You will meet your college sweetheart during the first week you’ve ever lived away from your home. She will smile, dance, and hold your hand differently than the others before her because you are 18 now and you are a man and you know what love is (or at least what you want it to be). You’ll ask for her number the day after you meet and she won’t remember who you were, which you will think is the perfect story to tell people when you’re old and married. You will create endless amounts of inside jokes that no one will get at parties when you purposely recreate them in front of others. The world before her will feel indistinguishable, juvenile and unimportant. As time goes on, you will begin to feel like she is an ice cube that has been melting in your hand for five years straight, and for the first time you will understand that love is horrifically fragile and something that you can lose, like your keys, which will terrify you. She will break up with you twice due to your lack of ambition in life and you will cry until she takes you back. In a panic, you will go to live with your brother and cousin in a Nevada desert to find yourself and she will call you to tell you that she’s met a male model and never wants to hear from you again. You will cry harder than you’ve ever cried and feel a hopelessness you didn’t know existed and wonder why he couldn’t just be in sales or something. This will alter everything that happens to you ever again.
You will move to San Francisco and move in with four strangers in an attempt to pretend you are okay and open to frightening amounts of change. You will drink too much every night in a room you’ve locked yourself away in because you don’t recognize yourself or who you’re becoming, and you will sleep with people whose names you don’t remember because it’s all a blur and no one feels worthy of inside jokes anymore. You will aimlessly wander San Francisco and feel like a shell of anything you were because the girls who dance with you now remember you the next day and that’s not how it’s supposed to go.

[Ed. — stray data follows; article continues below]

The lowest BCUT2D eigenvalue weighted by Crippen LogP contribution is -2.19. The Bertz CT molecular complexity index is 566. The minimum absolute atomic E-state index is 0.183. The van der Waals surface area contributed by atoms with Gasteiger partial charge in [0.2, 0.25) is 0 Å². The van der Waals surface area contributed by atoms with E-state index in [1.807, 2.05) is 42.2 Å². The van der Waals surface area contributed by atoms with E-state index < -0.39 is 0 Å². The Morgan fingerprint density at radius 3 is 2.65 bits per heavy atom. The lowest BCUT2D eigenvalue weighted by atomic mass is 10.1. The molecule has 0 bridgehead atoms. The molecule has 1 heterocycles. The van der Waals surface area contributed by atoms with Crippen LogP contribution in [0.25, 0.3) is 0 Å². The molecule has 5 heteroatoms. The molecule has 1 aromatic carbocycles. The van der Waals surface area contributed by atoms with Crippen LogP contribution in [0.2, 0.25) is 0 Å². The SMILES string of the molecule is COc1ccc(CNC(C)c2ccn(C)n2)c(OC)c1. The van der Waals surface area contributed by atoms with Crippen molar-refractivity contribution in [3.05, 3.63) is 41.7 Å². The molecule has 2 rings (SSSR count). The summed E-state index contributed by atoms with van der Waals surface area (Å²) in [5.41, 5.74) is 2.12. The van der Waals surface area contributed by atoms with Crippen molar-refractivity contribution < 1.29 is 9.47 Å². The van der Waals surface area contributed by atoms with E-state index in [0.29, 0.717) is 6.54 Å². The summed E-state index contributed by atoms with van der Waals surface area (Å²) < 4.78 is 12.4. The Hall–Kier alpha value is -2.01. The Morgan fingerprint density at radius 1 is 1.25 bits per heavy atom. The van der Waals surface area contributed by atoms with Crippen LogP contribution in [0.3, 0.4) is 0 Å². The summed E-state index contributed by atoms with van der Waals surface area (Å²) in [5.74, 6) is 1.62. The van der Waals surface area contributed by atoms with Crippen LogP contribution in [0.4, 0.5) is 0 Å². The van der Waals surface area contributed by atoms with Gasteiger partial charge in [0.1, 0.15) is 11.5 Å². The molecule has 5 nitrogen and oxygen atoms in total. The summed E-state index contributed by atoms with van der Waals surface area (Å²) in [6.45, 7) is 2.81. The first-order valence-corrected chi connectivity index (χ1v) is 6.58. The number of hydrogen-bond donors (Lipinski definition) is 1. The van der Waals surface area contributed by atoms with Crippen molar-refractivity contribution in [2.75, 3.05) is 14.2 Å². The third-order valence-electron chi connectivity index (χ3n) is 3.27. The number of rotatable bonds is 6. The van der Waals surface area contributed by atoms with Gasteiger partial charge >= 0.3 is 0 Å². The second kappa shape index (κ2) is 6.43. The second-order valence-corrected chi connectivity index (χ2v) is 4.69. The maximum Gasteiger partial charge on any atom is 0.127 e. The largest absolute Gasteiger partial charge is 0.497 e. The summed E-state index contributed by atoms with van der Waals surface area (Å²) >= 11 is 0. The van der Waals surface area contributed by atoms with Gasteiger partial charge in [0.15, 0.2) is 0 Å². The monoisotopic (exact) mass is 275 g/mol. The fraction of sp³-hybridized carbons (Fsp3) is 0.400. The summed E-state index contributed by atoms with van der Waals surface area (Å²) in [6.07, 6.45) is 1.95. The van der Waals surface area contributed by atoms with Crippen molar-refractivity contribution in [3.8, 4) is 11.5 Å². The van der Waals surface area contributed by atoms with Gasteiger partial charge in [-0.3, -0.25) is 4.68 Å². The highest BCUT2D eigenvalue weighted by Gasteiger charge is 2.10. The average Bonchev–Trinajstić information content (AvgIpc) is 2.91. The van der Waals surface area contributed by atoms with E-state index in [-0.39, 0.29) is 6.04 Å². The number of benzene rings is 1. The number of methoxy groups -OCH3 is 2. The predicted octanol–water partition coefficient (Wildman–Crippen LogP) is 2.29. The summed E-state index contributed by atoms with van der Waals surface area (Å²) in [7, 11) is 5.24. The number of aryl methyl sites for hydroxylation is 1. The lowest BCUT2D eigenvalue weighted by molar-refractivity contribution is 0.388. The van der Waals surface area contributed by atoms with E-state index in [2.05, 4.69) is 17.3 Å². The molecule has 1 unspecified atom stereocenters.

You will cry at a wedding because Heather doesn’t like you anymore and you will feel horrified that you are a shit show that isn’t just on display, rather one that is playing at the movies fourteen times a day. After the tears dry up you will drink so much that you will fall asleep on a street corner that night in the town you grew up in and a taxi cab driver will call the police and tell them that you are dead. You will then politely ask the police for a ride home at the age of 26 and tell your mother that you’re doing perfectly fine. You are not doing perfectly fine.
You will be so embarrassed that you will write about it without leaving out a single detail, because humor is what you’ve got left and humility seems like the only way out of this mess. People will read it. An alarming amount of people will read it, and the heartbreak will begin to feel like hope. The disaster will begin to feel like the middle of the movie. You’ll begin to feel like maybe, just maybe, the girl who began to date the male model because you had no ambition was right: maybe you should be a bit more ambitious. Maybe you should write like she said you ought to.
For years, you will meet countless girls and make countless mistakes. You won’t necessarily write about them, but you’ll begin to write about you, and they might almost seem like the gasoline that reminds you that you should be a fire, even if it’s in a dumpster from time to time. You will hurt them, they will hurt you, but more importantly, you’ll both probably find ways to wake the other up. They will all be good people, you will regret so much of how it all went down, but you’ll be thankful that at least one of them caused you to put a wet towel on a duraflame log that caused a building fire that you wrote about. Because you wrote. And they had a baby with a guy who presumably made countless mistakes with someone else. And you’ll realize more and more that that’s how it works, just like everyone’s mother said: You get hurt. You hurt people. You put wet towels on Duraflames and eventually you get back up and just open the flue next time.
Then, you will meet her.
She will have a look in her eye like she’s put some towels on some Duraflames before. Like she has fallen in love in ways that you can’t understand and that if you’re willing to listen, she’ll never discuss them with you. You will sit down and have a beer that will turn into five, and you’ll go home that night and think out loud that maybe, just maybe, every last piece of heartbreak was worth it.
Years later you will ask her to marry you and cry before she does, which for the first time won’t be the embarrassing kind. She’ll say yes.
And everything, all of a sudden, will feel like it was very much worth it.